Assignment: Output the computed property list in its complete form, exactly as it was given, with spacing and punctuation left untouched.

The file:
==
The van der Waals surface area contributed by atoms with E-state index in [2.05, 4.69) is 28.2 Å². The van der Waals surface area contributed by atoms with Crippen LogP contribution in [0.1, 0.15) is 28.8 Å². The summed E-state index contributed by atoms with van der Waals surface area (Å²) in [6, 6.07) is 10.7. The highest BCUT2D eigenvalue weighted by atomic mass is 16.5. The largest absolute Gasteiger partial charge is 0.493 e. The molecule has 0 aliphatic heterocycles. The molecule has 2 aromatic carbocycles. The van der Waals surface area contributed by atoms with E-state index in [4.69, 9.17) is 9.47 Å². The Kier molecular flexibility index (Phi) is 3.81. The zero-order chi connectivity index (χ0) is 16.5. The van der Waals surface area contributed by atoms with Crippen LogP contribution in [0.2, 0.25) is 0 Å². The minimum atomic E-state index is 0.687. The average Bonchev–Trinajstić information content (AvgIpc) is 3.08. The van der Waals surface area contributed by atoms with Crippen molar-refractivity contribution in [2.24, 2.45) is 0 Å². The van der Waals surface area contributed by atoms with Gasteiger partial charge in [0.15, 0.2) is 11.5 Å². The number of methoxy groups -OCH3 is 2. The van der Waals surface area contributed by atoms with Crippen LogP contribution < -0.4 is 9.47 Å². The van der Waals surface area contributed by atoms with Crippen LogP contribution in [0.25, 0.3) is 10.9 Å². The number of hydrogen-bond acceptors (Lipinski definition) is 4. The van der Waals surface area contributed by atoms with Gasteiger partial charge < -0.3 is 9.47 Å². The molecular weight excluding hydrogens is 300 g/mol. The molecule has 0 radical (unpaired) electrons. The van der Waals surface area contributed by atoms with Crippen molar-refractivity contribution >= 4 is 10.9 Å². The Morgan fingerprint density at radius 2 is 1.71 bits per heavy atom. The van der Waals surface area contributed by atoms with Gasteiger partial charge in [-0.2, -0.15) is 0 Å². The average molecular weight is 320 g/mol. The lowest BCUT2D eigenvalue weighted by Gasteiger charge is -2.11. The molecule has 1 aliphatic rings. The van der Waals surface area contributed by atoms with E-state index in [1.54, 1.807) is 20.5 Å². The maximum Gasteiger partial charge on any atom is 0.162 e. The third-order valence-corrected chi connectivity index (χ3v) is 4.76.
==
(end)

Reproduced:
The van der Waals surface area contributed by atoms with E-state index in [2.05, 4.69) is 28.2 Å². The van der Waals surface area contributed by atoms with Crippen LogP contribution in [0.1, 0.15) is 28.8 Å². The summed E-state index contributed by atoms with van der Waals surface area (Å²) in [6, 6.07) is 10.7. The highest BCUT2D eigenvalue weighted by atomic mass is 16.5. The largest absolute Gasteiger partial charge is 0.493 e. The molecule has 0 aliphatic heterocycles. The molecule has 2 aromatic carbocycles. The van der Waals surface area contributed by atoms with E-state index in [4.69, 9.17) is 9.47 Å². The Kier molecular flexibility index (Phi) is 3.81. The zero-order chi connectivity index (χ0) is 16.5. The van der Waals surface area contributed by atoms with Crippen LogP contribution in [0.2, 0.25) is 0 Å². The minimum atomic E-state index is 0.687. The average Bonchev–Trinajstić information content (AvgIpc) is 3.08. The van der Waals surface area contributed by atoms with Crippen molar-refractivity contribution in [2.24, 2.45) is 0 Å². The van der Waals surface area contributed by atoms with Gasteiger partial charge in [0.15, 0.2) is 11.5 Å². The number of methoxy groups -OCH3 is 2. The van der Waals surface area contributed by atoms with Crippen LogP contribution < -0.4 is 9.47 Å². The van der Waals surface area contributed by atoms with Crippen LogP contribution in [0.25, 0.3) is 10.9 Å². The number of hydrogen-bond acceptors (Lipinski definition) is 4. The van der Waals surface area contributed by atoms with Gasteiger partial charge < -0.3 is 9.47 Å². The molecular weight excluding hydrogens is 300 g/mol. The molecule has 0 radical (unpaired) electrons. The van der Waals surface area contributed by atoms with Crippen molar-refractivity contribution >= 4 is 10.9 Å². The Morgan fingerprint density at radius 2 is 1.71 bits per heavy atom. The van der Waals surface area contributed by atoms with Gasteiger partial charge in [-0.2, -0.15) is 0 Å². The average molecular weight is 320 g/mol. The lowest BCUT2D eigenvalue weighted by Gasteiger charge is -2.11. The molecule has 1 aliphatic rings. The van der Waals surface area contributed by atoms with E-state index in [1.54, 1.807) is 20.5 Å². The maximum Gasteiger partial charge on any atom is 0.162 e. The third-order valence-corrected chi connectivity index (χ3v) is 4.76.